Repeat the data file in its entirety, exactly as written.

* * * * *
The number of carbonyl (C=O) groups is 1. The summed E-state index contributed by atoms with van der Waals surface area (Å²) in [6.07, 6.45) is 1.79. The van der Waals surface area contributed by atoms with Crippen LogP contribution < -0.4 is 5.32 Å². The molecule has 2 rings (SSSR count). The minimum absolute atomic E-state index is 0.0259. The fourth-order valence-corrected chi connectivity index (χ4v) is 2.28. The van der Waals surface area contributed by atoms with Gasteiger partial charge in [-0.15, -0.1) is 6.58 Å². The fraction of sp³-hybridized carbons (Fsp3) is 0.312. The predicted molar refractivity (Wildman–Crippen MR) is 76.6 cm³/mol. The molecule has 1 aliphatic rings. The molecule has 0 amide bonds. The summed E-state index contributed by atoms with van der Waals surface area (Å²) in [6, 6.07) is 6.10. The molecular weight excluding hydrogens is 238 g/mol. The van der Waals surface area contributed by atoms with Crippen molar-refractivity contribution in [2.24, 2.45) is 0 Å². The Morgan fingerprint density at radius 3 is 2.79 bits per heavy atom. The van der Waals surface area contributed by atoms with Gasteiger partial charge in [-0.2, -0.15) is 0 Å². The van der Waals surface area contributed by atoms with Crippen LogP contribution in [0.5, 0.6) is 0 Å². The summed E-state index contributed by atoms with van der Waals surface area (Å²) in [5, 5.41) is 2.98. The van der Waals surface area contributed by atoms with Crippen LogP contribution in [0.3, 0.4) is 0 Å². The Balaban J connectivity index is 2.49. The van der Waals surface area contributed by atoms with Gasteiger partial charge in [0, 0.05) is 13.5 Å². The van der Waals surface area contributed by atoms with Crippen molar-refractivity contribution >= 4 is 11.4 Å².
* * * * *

The number of carbonyl (C=O) groups is 1. The summed E-state index contributed by atoms with van der Waals surface area (Å²) in [6.07, 6.45) is 1.79. The van der Waals surface area contributed by atoms with Crippen LogP contribution < -0.4 is 5.32 Å². The molecule has 2 rings (SSSR count). The minimum absolute atomic E-state index is 0.0259. The fourth-order valence-corrected chi connectivity index (χ4v) is 2.28. The van der Waals surface area contributed by atoms with Gasteiger partial charge in [-0.15, -0.1) is 6.58 Å². The fraction of sp³-hybridized carbons (Fsp3) is 0.312. The predicted molar refractivity (Wildman–Crippen MR) is 76.6 cm³/mol. The molecule has 1 aliphatic rings. The molecule has 0 amide bonds. The summed E-state index contributed by atoms with van der Waals surface area (Å²) in [6, 6.07) is 6.10. The molecular weight excluding hydrogens is 238 g/mol. The van der Waals surface area contributed by atoms with Crippen molar-refractivity contribution in [2.24, 2.45) is 0 Å². The Morgan fingerprint density at radius 3 is 2.79 bits per heavy atom. The van der Waals surface area contributed by atoms with Gasteiger partial charge in [-0.2, -0.15) is 0 Å². The van der Waals surface area contributed by atoms with Crippen LogP contribution in [0.5, 0.6) is 0 Å². The summed E-state index contributed by atoms with van der Waals surface area (Å²) in [5, 5.41) is 2.98. The van der Waals surface area contributed by atoms with Crippen LogP contribution in [0.3, 0.4) is 0 Å². The Balaban J connectivity index is 2.49. The van der Waals surface area contributed by atoms with Gasteiger partial charge in [0, 0.05) is 13.5 Å². The van der Waals surface area contributed by atoms with Crippen molar-refractivity contribution >= 4 is 11.4 Å².